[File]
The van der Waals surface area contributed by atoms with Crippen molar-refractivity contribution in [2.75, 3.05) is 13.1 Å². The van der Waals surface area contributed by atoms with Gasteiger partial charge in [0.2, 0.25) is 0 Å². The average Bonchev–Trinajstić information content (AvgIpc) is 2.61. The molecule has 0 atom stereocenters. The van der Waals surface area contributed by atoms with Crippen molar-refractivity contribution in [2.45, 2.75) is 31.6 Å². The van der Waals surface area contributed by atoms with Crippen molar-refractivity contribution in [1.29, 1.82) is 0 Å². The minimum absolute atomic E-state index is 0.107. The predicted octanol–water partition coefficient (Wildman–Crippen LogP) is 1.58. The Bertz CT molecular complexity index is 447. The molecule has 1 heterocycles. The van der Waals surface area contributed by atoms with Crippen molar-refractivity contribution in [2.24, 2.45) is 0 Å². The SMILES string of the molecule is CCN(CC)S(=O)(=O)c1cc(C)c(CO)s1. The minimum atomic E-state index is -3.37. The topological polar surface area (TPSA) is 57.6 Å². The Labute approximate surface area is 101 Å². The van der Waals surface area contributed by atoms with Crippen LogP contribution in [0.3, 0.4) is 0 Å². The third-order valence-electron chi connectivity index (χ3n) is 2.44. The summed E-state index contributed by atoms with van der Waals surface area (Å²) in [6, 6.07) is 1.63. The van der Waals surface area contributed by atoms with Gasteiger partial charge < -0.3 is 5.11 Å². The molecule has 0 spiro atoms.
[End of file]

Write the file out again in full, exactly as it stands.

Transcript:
The van der Waals surface area contributed by atoms with Crippen molar-refractivity contribution in [2.75, 3.05) is 13.1 Å². The van der Waals surface area contributed by atoms with Gasteiger partial charge in [0.2, 0.25) is 0 Å². The average Bonchev–Trinajstić information content (AvgIpc) is 2.61. The molecule has 0 atom stereocenters. The van der Waals surface area contributed by atoms with Crippen molar-refractivity contribution in [2.45, 2.75) is 31.6 Å². The van der Waals surface area contributed by atoms with Crippen molar-refractivity contribution in [1.29, 1.82) is 0 Å². The minimum absolute atomic E-state index is 0.107. The predicted octanol–water partition coefficient (Wildman–Crippen LogP) is 1.58. The Bertz CT molecular complexity index is 447. The molecule has 1 heterocycles. The van der Waals surface area contributed by atoms with Crippen molar-refractivity contribution in [2.24, 2.45) is 0 Å². The SMILES string of the molecule is CCN(CC)S(=O)(=O)c1cc(C)c(CO)s1. The minimum atomic E-state index is -3.37. The topological polar surface area (TPSA) is 57.6 Å². The Labute approximate surface area is 101 Å². The van der Waals surface area contributed by atoms with Crippen LogP contribution in [0.3, 0.4) is 0 Å². The third-order valence-electron chi connectivity index (χ3n) is 2.44. The summed E-state index contributed by atoms with van der Waals surface area (Å²) in [6, 6.07) is 1.63. The van der Waals surface area contributed by atoms with Gasteiger partial charge < -0.3 is 5.11 Å². The molecule has 0 spiro atoms.